Hackers are using the huge hype surrounding the release of Grand Theft Auto on 17 September to spread malware.
Gamers eager to get hold of the biggest videogame of the year before it goes on sale may well be tempted into downloading a leaked version of Grand Theft Auto 5 which has appeared on torrent download sites in recent days.
However, as Romanian security company BitDefender has discovered, those who download the leaked file will find themselves out of pocket and without a copy of the highly-anticipated game.
The download is in fact a rather nasty malware scam which infects your PC as well as scamming you out of money.
Once downloaded the fake version of Grand Theft Auto 5 for PC asks you to send a text message from your phone in order to obtain a serial number to complete installation.
You are given a shortcode number to text, but instead of sending back a serial code, it instructs your operator to charge you €1 per day. Shortcodes are typically used by charities who are looking to raise money by allowing you to send money by simply sending a text message.
No PC version even announced
While GTA 5 will be released for Xbox 360 and PlayStation 4 later this month, developer Rockstar hasn't even announced if or when a PC version of the game might be released, so those downloading a PC version of Grand Theft Auto 5 now should really know better.
The cyber-criminals behind the malware have gone to a lot of trouble to make everything look as real as possible. "Crooks have integrated official wallpapers and artwork into the installation process. These downloads are promoted by cyber-criminals by adding likes and positive comments from fake, duplicate accounts in order to make the download more credible," BitDefender said.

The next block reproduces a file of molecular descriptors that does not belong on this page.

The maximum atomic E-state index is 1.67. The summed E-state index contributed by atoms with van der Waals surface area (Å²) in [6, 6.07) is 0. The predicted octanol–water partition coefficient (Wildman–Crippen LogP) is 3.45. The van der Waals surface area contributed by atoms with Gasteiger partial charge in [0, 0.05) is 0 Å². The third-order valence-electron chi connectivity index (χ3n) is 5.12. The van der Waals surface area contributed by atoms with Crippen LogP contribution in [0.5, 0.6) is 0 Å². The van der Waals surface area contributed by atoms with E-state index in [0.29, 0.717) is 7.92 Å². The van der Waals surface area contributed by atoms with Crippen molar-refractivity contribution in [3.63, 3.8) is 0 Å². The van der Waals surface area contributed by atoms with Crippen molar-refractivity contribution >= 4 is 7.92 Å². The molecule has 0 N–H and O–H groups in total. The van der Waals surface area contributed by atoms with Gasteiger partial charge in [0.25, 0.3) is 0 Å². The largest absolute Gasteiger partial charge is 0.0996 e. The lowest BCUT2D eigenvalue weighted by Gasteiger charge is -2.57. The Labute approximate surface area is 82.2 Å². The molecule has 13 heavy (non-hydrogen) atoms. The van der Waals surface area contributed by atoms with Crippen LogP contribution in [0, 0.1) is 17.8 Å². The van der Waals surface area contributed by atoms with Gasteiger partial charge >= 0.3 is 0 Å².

The actual file you download does however contain a version of a real game, called The Cave from DoubleFine productions, though it is unclear if the game actually works.
While the GTA 5 malware may be new, the tactic of using trending products or news stories to dupe unsuspecting PC users is nothing new for cyber-criminals. Once of the most common cyber-attack vectors is phishing, where email purporting to be related to a very recent news item are sent out to millions of people around the world. In April cyber-criminals used the Boston Marathon bombings to try and scam people.
The email may contain a malicious file which when downloaded will infect your PC, or if you click on a link within the email you are typically sent to a compromised website which downloads malware in the background, infecting your computer without your knowledge.